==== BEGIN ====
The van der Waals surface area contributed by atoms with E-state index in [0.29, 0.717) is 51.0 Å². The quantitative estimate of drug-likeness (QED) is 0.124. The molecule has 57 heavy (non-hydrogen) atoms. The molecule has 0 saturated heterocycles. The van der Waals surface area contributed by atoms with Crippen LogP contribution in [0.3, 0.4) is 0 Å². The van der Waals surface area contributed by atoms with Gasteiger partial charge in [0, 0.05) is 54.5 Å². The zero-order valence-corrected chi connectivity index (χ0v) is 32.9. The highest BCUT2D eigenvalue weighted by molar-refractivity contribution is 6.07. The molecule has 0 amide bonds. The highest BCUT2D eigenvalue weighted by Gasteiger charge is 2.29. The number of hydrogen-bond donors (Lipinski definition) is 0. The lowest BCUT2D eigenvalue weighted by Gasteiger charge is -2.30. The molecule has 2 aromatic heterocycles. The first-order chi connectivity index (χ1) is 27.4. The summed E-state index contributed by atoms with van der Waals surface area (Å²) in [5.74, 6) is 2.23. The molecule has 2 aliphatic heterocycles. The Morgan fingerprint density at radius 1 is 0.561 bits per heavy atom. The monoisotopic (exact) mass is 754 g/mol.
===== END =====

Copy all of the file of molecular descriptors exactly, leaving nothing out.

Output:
The van der Waals surface area contributed by atoms with E-state index in [0.29, 0.717) is 51.0 Å². The quantitative estimate of drug-likeness (QED) is 0.124. The molecule has 57 heavy (non-hydrogen) atoms. The molecule has 0 saturated heterocycles. The van der Waals surface area contributed by atoms with Crippen LogP contribution in [0.3, 0.4) is 0 Å². The van der Waals surface area contributed by atoms with Gasteiger partial charge in [0, 0.05) is 54.5 Å². The zero-order valence-corrected chi connectivity index (χ0v) is 32.9. The highest BCUT2D eigenvalue weighted by molar-refractivity contribution is 6.07. The molecule has 0 amide bonds. The highest BCUT2D eigenvalue weighted by Gasteiger charge is 2.29. The number of hydrogen-bond donors (Lipinski definition) is 0. The lowest BCUT2D eigenvalue weighted by Gasteiger charge is -2.30. The molecule has 2 aromatic heterocycles. The first-order chi connectivity index (χ1) is 27.4. The summed E-state index contributed by atoms with van der Waals surface area (Å²) in [5.74, 6) is 2.23. The molecule has 2 aliphatic heterocycles. The Morgan fingerprint density at radius 1 is 0.561 bits per heavy atom. The monoisotopic (exact) mass is 754 g/mol.